Even so, there are always bad actors, and the lake across the road from me, far from being private access, is part of the statewide network of snowmobile trails -- i.e. open to everyone and anyone, at any time of day or night. (All night Saturday night is a popular time for snowmobiling, take it from yvt.)

The generation that created the clubs that do all the work is aging, and I just saw an article recently saying that they're not getting enough new blood to keep some of the work going. It's a shame. When I came to Maine I looked a little askance at snowmobiling as a recreation (loud, smelly, etc., and who cares about going a zillion miles an hour on a big expensive machine? ;-). But I came to appreciate their trails -- walked many, many miles through the woods in the winter, which I couldn't have done otherwise, not having knees that tolerate x-c skiing.

Somewhere along the way, ATVs took over as the machine without a framework like the snowmobile clubs. They can do a heck of a lot of damage in a short time to stuff like, to take one instance, a farmer's strawberry crop.

Maybe this is stereotyping, but I do associate that kind of ... carelessness ... with the same mentality that leads to all the revving engines and squealing tires I hear at the end of the school day every day. Because yeah, I live at the end of the (high) school road.

So, here in Indiana it snowed on Easter, then rained on Monday, was nearly 70 degrees on Tuesday, with lots of rain to the point where school was canceled due to flooding. And then last night we had torrential rain with high wind and I had to cut apart a tree that had fallen across the road so Abi’s school bus could get by.

Several roads in the near vicinity are closed due to flooding. One had a 3’ culvert buried several feet under the road surface to permit water to flow under, and apparently it clogged. That whole section of road is now gone, down deeper than the culvert was buried, and there is a 20’ section of steel culvert thrown into the trees a couple of hundred yards away.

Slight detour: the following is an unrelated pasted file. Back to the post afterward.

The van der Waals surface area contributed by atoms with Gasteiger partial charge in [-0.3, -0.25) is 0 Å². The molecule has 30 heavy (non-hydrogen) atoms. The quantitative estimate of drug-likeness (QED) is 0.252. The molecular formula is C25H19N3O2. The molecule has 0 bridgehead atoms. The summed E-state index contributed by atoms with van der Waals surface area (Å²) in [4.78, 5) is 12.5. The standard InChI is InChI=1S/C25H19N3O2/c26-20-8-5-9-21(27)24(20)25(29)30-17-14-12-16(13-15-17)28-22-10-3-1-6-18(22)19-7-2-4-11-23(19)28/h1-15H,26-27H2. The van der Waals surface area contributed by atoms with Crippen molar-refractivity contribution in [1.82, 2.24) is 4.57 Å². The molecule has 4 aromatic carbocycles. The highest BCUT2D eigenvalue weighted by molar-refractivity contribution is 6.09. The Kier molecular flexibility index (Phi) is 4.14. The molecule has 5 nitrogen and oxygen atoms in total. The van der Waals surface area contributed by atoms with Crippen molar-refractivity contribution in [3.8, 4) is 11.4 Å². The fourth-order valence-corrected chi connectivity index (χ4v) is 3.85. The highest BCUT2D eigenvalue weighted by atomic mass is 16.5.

Oldest daughter graduated in December and is working at the local grocery store, biding her time and banking money until her job in Milwaukee starts in July. Younger kid is shopping for her first prom dress. This from a kid who really prefers legging or jeans. Took the SAT and did well. Well enough to be comfortably above the bar for Purdue or Indiana University.

Last week I planted a couple of pecan trees and a pair of dwarf apples. There are pecans that thrive in this zone, according to the grower. We’ll see.

Garden will have to wait, except for potatoes and onions, which are already in. It’s too wet, and still too cold. Maybe next week. Meantime I still have a load of aged manure in my truck; I don’t want to have to unload it and move it again. Minus a few wheelbarrows I used to condition the soil around the new trees, so I am not quite completely full of shit.

Plus I have a whole stand of river birch that I have cut up and am splitting by hand, because my splitter spends most of its time over at dad’s place.

It’s been a cold winter here. I thought I had enough wood for two years, but it’s nearly all gone. I am ready for some comfortable, 50 degree days.

And now I have to get back to work. Wednesdays are tough.

Where is the outrage? I suggest a bit more outrage.

every day is outrageous. at a certain point it's no longer remarkable.

folks still feel outrage, it's just become such a steady state that it doesn't merit verbalization.

normalization

Have lived in Sacramento most of my life. As a kid I remember being fogged in for a week at a time. Have not seen that kind of weather in over a decade.